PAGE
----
This setup is used on a ECM3610 Debian machine serving as a firewall, DHCP server, and DNS server. The following assumes that you have a working installation something like this:

  • eth0 is connected to the local ( network.
  • eth1 is connected to the internet.
  • Shorewall is installed and configured for regular firewall duty.
  • dnsmasq is installed and configured to act as DHCP and DNS server.
  • lighttpd is installed and only exposed on the local network.

Functional description.

This setup allows requests to a list of domains to be redirected to an internal web server. Use this setup to block for instance known tracking servers on the internet.

Somewhere along investigating how to do this I read, in the ArchWiki privoxy page that blocking trackers creates a unique browser signature. I have absolutely no reason to doubt this, but there were some servers that I simply did not want to talk to.

Using dnsmasq to redirect domains.


If your dnsmasq is configured to listen on an interface, reconfigure it to use addresses to make stuff prettier when assigning another IP address to the interface in a little while.


Use files in /etc/dnsmasq.d/ as configuration files. Uncomment or add the following:


Get a list of servers to block, spits out a list formatted for dnsmasq, if you ask it to. The list uses as target, replace it with the address of a local web server if you want to inform the user that something was blocked, in this case.

curl -s '' | sed -r 's/' > /etc/dnsmasq.d/block2local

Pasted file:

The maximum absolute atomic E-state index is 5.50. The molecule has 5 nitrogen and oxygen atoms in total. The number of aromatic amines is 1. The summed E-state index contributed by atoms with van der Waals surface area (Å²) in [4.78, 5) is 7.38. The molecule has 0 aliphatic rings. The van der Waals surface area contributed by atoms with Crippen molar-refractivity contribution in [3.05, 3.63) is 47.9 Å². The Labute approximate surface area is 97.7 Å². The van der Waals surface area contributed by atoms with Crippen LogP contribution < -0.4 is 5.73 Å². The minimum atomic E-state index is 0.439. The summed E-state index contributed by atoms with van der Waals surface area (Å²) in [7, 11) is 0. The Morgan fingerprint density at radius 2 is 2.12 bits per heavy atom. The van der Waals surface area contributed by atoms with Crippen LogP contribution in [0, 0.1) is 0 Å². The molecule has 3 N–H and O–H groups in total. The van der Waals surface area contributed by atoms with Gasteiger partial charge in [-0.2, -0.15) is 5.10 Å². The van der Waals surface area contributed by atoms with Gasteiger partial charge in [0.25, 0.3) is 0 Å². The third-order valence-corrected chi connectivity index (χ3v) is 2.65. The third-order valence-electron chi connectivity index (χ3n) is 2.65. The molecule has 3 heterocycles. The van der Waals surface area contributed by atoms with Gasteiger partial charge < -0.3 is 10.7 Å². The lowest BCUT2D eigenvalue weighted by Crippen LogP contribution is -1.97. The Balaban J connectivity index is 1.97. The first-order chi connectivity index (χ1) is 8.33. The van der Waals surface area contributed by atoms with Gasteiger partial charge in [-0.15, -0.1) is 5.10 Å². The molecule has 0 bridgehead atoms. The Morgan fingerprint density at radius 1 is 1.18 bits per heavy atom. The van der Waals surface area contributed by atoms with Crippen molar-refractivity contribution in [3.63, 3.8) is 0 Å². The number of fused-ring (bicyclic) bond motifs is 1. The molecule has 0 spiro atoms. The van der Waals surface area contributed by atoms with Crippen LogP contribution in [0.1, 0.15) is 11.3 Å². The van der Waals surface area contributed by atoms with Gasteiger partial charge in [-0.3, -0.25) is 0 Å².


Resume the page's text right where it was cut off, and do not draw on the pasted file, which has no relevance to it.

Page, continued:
This could be made into a cron job to update the list from time to time.

Setting up a web server to show an information page.

I have lighttpd serving some pages to the local network, so I add another IP address to eth0, and configure lighttpd to serve this address from another directory.


Add this:

iface eth0 inet static


Add this:

$SERVER["socket"] == "" {
   server.document-root = "/var/www/blocked"

Add something that serves your purpose to the server.document-root directory. Simplest is something like:


<title>Server blocked.</title>
<p>This server is blocked on this network.</p>

My Acer Aspire One D250, kept going into suspend every minute or so, whenever I was not logged in to a window manager. I run Debian testing and had my first real interaction with systemd (except for systemctl).

Turns out there are some settings in /etc/systemd/logind.conf that configures some of the power management features.

#  This file is part of systemd.
#  systemd is free software; you can redistribute it and/or modify it
#  under the terms of the GNU Lesser General Public License as published by
#  the Free Software Foundation; either version 2.1 of the License, or
#  (at your option) any later version.
# See logind.conf(5) for details


First I asked systemd to ignore everything but the power button, and as I somewhat expected this didn't do the trick. Then I set the IdleActionSec to the actual amount of second (1800), that didn't work either. In the end completely disabling idling, stopped the suspend.


Generated on 2017-10-10 09:11:09.661933